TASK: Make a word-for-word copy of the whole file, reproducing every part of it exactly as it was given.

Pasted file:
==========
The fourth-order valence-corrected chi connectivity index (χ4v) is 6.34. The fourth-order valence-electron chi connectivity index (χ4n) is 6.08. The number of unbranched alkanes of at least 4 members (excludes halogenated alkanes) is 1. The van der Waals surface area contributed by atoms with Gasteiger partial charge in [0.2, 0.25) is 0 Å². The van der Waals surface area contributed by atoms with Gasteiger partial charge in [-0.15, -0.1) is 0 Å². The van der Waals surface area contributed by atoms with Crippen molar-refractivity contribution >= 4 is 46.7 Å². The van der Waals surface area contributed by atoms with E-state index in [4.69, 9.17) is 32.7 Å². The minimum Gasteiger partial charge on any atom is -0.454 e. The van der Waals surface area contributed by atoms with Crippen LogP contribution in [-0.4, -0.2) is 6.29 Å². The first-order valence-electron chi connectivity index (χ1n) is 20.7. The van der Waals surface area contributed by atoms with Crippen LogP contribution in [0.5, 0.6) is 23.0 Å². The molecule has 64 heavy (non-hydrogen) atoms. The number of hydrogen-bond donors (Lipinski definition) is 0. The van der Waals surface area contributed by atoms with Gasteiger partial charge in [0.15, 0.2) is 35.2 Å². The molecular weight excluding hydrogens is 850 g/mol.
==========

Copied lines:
The fourth-order valence-corrected chi connectivity index (χ4v) is 6.34. The fourth-order valence-electron chi connectivity index (χ4n) is 6.08. The number of unbranched alkanes of at least 4 members (excludes halogenated alkanes) is 1. The van der Waals surface area contributed by atoms with Gasteiger partial charge in [0.2, 0.25) is 0 Å². The van der Waals surface area contributed by atoms with Gasteiger partial charge in [-0.15, -0.1) is 0 Å². The van der Waals surface area contributed by atoms with Crippen molar-refractivity contribution >= 4 is 46.7 Å². The van der Waals surface area contributed by atoms with E-state index in [4.69, 9.17) is 32.7 Å². The minimum Gasteiger partial charge on any atom is -0.454 e. The van der Waals surface area contributed by atoms with Crippen LogP contribution in [-0.4, -0.2) is 6.29 Å². The first-order valence-electron chi connectivity index (χ1n) is 20.7. The van der Waals surface area contributed by atoms with Crippen LogP contribution in [0.5, 0.6) is 23.0 Å². The molecule has 64 heavy (non-hydrogen) atoms. The number of hydrogen-bond donors (Lipinski definition) is 0. The van der Waals surface area contributed by atoms with Gasteiger partial charge in [0.15, 0.2) is 35.2 Å². The molecular weight excluding hydrogens is 850 g/mol.